Determined mind readers can take advantage of the same principle with humans, Professor Rokeach reports. As an example, if a person concentrates on the letter "P." his lips, in spite of himself, might form a different shape than if he were concentrating on "Q." And illustrating the influence of small, unconscious body motions, there is the parlor trick in which the "mind reader" leaves the room while the subject hides an object, then returns, blindfolded, and grasps a handkerchief tied to the subject's wrist. Told to concentrate on the hiding place, the subject literally leads the performer to it by imperceptible movements.

Are Your Thoughts Processes Influenced By Your Body Position?

Yes, in the belief of Dr. Hugo C. Beigel of Long Island University. He has charted responses to various situations by a group of subjects while in different positions.

When you recline, if Dr. Beigel is right, your thinking Is more complacent, you tend to have more associations and to let your mind range wider for ideas. In standing position, your energies are stimulated toward action, the thinking field is narrowed, influx of new suggestions is partly blocked, decisions come faster and are more vigorous. Sitting seems to favor a compromise between the opposing tendencies of standing and lying down.

Do Mental Warm-Up Exercises Aid Problem Solving?

Recent investigations suggest that they may. In one study made by three UCLA psychologists - Dr. I. Maltzmar, Lloyd Brooks and Stanley Summer - a group of people were given, as a warm-up, a written test in which they were asked to suggest uses for unrelated objects such a table leg, piece of balsa wood, and string. After this, they were presented with a problem involving two strings suspended from the ceiling in opposite corners of a large room, a screwdriver, and a piece of balsa wood.

The problem was to grasp the two strings - one in each hand - without detaching or breaking them. The solution was 1) to tie the screw driver to the end of one string, 2) swing it, 3) then grab the other string and extend it to its maximum length, and catch the first string on its upswing. Subjects who'd experienced the written test solved the problem significantly faster than a control group with no warm-up.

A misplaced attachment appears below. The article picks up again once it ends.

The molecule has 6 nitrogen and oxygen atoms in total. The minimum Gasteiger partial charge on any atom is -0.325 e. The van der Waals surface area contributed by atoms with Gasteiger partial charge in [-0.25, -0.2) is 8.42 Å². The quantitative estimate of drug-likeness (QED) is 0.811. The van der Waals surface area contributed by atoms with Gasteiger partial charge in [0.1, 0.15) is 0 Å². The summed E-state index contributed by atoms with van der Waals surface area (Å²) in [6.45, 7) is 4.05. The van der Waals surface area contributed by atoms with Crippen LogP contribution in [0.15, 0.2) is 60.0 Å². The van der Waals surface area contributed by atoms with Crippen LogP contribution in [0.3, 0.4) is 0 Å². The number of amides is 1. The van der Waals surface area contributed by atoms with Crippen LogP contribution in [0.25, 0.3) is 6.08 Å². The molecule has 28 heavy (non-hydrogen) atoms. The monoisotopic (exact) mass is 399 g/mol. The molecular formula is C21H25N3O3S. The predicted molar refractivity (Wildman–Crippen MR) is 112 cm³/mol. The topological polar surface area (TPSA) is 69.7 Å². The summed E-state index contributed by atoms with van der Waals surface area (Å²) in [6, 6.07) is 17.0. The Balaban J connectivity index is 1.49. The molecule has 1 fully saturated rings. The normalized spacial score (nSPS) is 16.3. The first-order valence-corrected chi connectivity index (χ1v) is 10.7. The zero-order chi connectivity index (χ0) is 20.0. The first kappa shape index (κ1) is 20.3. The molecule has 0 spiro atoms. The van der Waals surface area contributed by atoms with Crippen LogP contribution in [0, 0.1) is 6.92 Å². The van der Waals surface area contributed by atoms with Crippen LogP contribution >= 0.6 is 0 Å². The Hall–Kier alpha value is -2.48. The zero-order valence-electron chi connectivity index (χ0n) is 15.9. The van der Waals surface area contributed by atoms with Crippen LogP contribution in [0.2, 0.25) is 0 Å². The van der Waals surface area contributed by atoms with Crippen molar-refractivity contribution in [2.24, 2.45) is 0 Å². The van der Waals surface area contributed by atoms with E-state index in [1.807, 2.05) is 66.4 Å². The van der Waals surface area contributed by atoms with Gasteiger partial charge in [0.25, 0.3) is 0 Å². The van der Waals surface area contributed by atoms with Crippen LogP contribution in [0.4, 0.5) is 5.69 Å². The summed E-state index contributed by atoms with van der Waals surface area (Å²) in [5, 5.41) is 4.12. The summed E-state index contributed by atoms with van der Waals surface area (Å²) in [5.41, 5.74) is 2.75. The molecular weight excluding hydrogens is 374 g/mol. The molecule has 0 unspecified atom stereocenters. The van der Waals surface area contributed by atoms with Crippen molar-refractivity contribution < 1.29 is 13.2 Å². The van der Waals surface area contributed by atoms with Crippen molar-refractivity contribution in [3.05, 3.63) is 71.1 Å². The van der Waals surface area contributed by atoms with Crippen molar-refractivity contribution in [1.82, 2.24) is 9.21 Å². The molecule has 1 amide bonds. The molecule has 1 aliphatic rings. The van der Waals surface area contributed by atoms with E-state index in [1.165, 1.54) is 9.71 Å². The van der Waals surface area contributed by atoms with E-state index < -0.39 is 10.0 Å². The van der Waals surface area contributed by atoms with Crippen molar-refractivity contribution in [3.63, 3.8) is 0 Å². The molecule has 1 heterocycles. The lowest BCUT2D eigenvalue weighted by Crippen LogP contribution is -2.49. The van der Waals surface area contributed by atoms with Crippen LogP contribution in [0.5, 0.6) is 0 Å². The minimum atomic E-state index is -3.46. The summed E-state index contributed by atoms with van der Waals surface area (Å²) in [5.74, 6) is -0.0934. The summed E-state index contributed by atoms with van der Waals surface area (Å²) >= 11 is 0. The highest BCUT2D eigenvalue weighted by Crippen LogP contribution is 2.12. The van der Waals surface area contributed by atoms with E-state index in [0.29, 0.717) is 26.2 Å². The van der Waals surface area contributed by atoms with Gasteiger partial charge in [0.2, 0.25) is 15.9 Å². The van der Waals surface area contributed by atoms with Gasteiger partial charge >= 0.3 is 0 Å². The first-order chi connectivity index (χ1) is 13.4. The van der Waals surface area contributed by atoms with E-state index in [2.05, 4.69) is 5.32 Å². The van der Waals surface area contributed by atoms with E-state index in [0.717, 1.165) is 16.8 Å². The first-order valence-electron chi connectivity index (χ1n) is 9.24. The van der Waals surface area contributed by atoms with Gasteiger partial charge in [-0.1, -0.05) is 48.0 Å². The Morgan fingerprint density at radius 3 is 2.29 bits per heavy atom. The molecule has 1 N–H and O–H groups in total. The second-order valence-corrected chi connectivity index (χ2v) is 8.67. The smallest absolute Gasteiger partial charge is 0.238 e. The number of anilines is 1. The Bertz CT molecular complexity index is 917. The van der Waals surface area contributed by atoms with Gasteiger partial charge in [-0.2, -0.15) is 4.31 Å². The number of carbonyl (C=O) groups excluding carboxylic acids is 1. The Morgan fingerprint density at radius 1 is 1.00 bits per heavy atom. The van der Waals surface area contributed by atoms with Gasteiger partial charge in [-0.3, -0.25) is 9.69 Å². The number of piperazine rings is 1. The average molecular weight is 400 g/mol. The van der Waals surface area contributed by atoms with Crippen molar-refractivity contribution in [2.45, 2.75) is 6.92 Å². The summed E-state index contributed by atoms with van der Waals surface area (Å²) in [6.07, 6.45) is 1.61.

What Will Happen To Your Mental Ability As You Grow Older?

It will probably be greater at 50 that it was at 20. This finding, at variance with many previous conclusions comes from a new study by the Office of Naval Research.

In previous studies, the same tests have been given to various age groups and the scores compared. Results have suggested that a peak of intelligence comes at 20 years and declines to something like a 14-year level by age 55. But this procedure, many scientists have thought, is erroneous. In recent years, young people have had more and more formal education. And it can be shown that the same individuals make higher scores on mental tests after a college education than before. Therefore, older people who generally have had less formal education are handicapped in testwise competition with younger ones.

In the new study, 127 men, who had taken the Army Alpha Examination when they entered Iowa State College after World War I, were retested 30 years later. They were competing against their younger selves. The results showed that actually they were intellectually more able at mean age 50 than they had been at mean age 19 when they were college freshmen.